Monday, 28 October 2013

Cuenca: Bounty, Beauty, Blood and Bureaucracy - Part III (Parklife)

A young boy, barely 18 years of age, stands tall, holding a banner aloft.  He is 3500m above sea level, on the side of a volcano and in the midst of utter chaos.  He is reeling from altitude sickness and dog-tired from a grueling night march up the mountainside, trudging through gullies which the night's persistent drizzle has turned into veritable quagmires.  

Despite his tender years, this young lad, one Abdón Calderón, is already a veteran of 6 battles.   A Lieutenant in the Yaguachi batallion of Marshal Antonio José de Sucre y Alcalá's liberation army, he has good reason to hate the Imperialist Spanish army, who had his father Francisco Calderón shot in the face and confiscated all his worldly goods for good measure.

Down below Lieutenant Calderón lies the city of Quito and around him all hell has well and truly gone and broken loose.  It is the 22nd of May, 1822 and the Battle of Pichincha is in full flow. 

Lieutenant Calderón charges ahead of his troops, flag held high, screming the revolutionary cry:

¡Viva la Patria! ¡Viva la independencia!>>

As a reward for his revolutionary zeal, he gets shot in his right shoulder.  This doesn't deter him though and he hefts the banner skywards and charges anew.  As a reward for his continuing revolutionary zeal, he gets shot in his left shoulder.  At this point, his fellow soldiers gently suggest that he might want to take a trip to the medic to get the multiple gunshot wounds seen to.  Lieutenant Calderón doesn't think much of this idea and continues fighting and carrying the flag until, having clocked up a very respectable four gunshot wounds, he finally gives up the ghost.

At midday, when Field Marshal Melchor Aymerich of the Royalist army orders the retreat, Lieutenant Calderón is taken into the newly liberated city to receive medical treatment.  

In Marshal Sucre's post-battle report, he specifically mentions
Lieutenant Calderón's bravery, describing his refusal to leave the field despite four gunshot wounds and calling him an 'heroic officer'. 

Thus is born a legend.   Later versions of the tale will tell of how plucky Lieutenant Calderón, having had both arms blown off by cannon balls, picks up the flag with his teeth and charges on Monty Python and the Holy Grail's Black Knight style.  The glamour of the legend is tarnished a little when you realize that Abdón Calderón died in the hospital fourteen days after the battle from an intense bout of dysentery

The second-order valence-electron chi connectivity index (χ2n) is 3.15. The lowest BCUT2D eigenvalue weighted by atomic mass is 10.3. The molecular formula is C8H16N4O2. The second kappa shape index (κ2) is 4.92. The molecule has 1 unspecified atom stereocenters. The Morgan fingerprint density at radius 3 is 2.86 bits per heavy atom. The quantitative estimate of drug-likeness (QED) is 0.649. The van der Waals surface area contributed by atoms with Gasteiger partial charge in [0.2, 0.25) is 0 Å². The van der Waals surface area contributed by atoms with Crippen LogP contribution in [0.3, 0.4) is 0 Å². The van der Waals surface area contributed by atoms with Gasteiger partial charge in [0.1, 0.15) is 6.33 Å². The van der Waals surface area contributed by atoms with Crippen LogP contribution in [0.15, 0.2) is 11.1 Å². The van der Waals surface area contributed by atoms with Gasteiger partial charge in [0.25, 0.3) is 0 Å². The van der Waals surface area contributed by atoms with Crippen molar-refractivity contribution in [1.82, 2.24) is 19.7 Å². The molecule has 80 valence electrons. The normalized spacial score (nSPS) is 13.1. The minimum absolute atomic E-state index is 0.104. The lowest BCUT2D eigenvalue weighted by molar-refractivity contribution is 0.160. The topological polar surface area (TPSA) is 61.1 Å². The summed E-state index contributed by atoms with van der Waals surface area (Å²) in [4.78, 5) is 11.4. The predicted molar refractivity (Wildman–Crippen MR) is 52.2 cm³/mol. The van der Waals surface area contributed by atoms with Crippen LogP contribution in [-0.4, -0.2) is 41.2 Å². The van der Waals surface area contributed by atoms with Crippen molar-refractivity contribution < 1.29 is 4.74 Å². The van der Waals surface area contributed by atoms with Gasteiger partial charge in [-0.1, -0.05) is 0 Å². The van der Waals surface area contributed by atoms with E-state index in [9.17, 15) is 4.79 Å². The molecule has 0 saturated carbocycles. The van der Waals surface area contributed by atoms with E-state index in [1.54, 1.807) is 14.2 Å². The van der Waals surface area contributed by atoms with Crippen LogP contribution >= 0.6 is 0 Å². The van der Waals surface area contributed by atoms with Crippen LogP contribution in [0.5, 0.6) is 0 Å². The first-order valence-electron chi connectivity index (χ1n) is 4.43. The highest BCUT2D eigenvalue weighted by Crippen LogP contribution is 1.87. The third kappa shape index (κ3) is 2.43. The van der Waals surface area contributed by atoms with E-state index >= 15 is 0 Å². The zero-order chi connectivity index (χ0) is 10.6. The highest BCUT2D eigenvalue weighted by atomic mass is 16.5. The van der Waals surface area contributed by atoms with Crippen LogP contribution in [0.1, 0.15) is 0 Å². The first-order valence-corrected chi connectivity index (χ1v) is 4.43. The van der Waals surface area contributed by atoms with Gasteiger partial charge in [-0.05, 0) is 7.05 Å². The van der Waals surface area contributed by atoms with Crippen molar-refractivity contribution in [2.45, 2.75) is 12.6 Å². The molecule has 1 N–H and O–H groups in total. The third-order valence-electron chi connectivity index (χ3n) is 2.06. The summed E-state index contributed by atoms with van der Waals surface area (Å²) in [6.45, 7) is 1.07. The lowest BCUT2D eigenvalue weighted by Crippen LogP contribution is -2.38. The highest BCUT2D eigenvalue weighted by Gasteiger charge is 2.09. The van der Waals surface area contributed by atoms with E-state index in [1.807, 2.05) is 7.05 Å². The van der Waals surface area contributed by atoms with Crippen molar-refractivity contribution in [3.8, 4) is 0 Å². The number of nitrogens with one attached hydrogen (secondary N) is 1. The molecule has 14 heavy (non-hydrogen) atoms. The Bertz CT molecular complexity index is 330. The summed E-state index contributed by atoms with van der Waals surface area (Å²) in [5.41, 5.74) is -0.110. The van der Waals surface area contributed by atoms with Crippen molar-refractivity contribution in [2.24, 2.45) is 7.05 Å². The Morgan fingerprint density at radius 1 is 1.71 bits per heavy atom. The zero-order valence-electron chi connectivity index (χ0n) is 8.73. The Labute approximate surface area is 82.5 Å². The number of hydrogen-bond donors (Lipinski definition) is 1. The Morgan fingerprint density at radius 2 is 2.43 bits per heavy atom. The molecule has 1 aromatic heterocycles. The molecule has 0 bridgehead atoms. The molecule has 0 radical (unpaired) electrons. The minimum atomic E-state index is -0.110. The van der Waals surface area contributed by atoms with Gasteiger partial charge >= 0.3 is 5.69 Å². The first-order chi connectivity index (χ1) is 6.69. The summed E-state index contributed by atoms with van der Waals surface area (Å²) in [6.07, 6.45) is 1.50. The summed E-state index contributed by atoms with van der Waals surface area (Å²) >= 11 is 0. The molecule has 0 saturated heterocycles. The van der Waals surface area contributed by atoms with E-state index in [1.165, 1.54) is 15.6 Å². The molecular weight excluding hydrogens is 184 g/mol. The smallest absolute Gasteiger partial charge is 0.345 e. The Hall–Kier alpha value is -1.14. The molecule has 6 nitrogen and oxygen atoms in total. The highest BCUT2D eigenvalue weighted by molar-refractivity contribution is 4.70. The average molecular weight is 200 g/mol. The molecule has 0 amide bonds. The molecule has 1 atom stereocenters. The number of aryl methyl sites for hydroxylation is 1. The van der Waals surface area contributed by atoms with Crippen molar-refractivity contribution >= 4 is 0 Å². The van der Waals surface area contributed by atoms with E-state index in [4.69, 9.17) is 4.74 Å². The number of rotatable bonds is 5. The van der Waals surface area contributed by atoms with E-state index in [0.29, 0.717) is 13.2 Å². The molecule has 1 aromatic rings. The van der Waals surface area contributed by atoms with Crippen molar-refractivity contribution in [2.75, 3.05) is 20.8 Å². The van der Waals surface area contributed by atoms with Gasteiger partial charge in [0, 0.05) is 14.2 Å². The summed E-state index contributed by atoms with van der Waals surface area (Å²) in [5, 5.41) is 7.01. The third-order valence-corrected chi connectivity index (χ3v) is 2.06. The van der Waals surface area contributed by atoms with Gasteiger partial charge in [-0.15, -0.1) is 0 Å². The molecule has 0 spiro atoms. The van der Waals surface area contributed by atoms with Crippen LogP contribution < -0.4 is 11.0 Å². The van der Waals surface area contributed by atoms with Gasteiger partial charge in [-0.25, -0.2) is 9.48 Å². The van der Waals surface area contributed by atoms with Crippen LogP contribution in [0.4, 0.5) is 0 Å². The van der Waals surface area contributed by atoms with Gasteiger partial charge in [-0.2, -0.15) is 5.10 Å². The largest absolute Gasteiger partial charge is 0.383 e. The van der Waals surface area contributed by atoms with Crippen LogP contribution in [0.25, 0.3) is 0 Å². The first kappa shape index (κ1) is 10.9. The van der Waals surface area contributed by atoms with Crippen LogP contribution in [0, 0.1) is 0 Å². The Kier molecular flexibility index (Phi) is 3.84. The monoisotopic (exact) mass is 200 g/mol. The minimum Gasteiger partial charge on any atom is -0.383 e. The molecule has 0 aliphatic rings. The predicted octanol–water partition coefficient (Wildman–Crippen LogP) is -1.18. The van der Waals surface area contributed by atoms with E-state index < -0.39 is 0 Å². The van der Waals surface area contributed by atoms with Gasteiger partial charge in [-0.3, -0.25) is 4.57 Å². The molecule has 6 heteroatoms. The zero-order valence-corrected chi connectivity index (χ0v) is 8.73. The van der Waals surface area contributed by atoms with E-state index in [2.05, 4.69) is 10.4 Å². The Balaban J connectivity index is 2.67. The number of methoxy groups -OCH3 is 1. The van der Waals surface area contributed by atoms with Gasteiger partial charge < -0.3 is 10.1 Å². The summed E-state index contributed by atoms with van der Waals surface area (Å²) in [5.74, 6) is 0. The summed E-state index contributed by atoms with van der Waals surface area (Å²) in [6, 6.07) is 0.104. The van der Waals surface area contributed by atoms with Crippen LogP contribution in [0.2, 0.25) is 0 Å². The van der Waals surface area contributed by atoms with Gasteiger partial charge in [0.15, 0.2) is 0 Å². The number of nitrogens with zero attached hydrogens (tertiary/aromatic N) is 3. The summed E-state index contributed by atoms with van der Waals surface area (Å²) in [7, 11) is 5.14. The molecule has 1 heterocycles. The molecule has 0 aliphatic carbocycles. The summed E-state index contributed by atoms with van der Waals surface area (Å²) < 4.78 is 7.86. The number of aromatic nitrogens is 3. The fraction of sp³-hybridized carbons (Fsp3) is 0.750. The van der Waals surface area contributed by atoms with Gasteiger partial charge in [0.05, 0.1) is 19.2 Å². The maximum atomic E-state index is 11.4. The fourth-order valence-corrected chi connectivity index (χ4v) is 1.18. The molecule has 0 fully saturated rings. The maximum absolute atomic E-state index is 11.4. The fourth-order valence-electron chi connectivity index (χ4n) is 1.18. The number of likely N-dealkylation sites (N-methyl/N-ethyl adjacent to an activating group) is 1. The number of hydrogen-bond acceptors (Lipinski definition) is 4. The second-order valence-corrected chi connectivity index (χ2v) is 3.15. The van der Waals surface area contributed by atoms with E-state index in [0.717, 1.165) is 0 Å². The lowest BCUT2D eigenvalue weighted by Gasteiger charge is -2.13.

To honour him for his bravery, the central park of his hometown of Cuenca will be named after him, with a statue of his heroic last stand placed in its centre.

But that is still four centuries away, and the city of Cuenca doesn't even exist yet.  The year is 1556 and all around the ground where the park will one day stand is ruins and desolation.  The shattered corpse of the once great city of Tumepampa, laid waste by the sibling rivalry writ large of Atahualpa and

Not far from these ruins lies farmland around a little hamlet called
Santa Ana de los Ríos.  This farmland is worked by Don Rodríguez Núñez de Bonillade, treasurer of the Real Audencia de Quito.  When I say he worked the land, I mean he got indigenous people to work the land, took the product and rewarded them by not having them beaten or killed. 

Don Rodriguez saw great potential in the area: it was fertile, had abundant water and was well placed at a midpoint between Lima and Quito.  To his mind, it was the perfect location in which to found a new city.

So he went to the viceroy of Lima,
Don Andrés Hurtado de Mendoza, chief representative in the new world of his imperial majesty Rey Felipe II 'el prudent
e'; Rey de España, Portugal, Nápoles, Sicilia, Cerdeña, Inglaterra e Irlanda (jure uxoris), Duque de Milán, Soberano de los Países Bajos y Duque de Borgoña.

File:Hurtado de Mendoza1.jpg
Don Andrés Hurtado de Mensoza:
keeping his eye on the new world for Rey Felipe II

Don Andrés was mighty keen on the founding of cities, and decided that this new one should take the name of the city of his birth, Cuenca, in honour of, well, him.

He was far too busy being terribly important  to do the dirty work himself and so sent one of his chief assistants, Don Gil Ramirez Dávalos, Sheriff of Quito, to do the hard-yards of city founding for him.

Don Gil Davos Ramirez was famed for his loyalty, his ability to command, his spirit of sacrifice and his spectacular ugliness.

A soldier from the age of 15, he had lived in Mexico for 16 years, pacifying local resistance to being drawn into the warm embrace of the Spanish Empire, before making his way south to the Viceroyalty of Peru.

Whilst in the bushlands of Nochistlán in southern Mexico, using a freshly-sharpened sword to convince the people of the benefits of civilisation, Don Gil received a rock in the face from a local who was not entirely in agreement with his arguments.  This crushed his jaw, destroying most of his teeth and leaving him with a somewhat sour and lopsided expression.

But an unpleasant countenance was no impediment to the efficient carrying out of his boss's otders and on Monday the 12th of April 1557, the first day of Easter week, he officially founded the city of Cuenca; mapping out the grid-patterned street plan of the city.  The plan centered around the Plaza de Armas, which was to contain a grand plinth at its centre, topped by marble vases, and be surrounded by such important edifices as the principal church, the main government buildings and the various houses of
Don Gil Davos Ramirez.

Urban layout of the city of Cuenca, Ecuador, created by Octavio Cordero Palacios (1870-1930), with lithography by A. Sarmiento, for his book "Miscelánea histórica del Azuay" (Historical Miscellany of Azuay) (1915). It is a reinterpretation of the original layout of the city according to its certificate of establishment given by Gil Ramirez Davalos on April 12, 1557.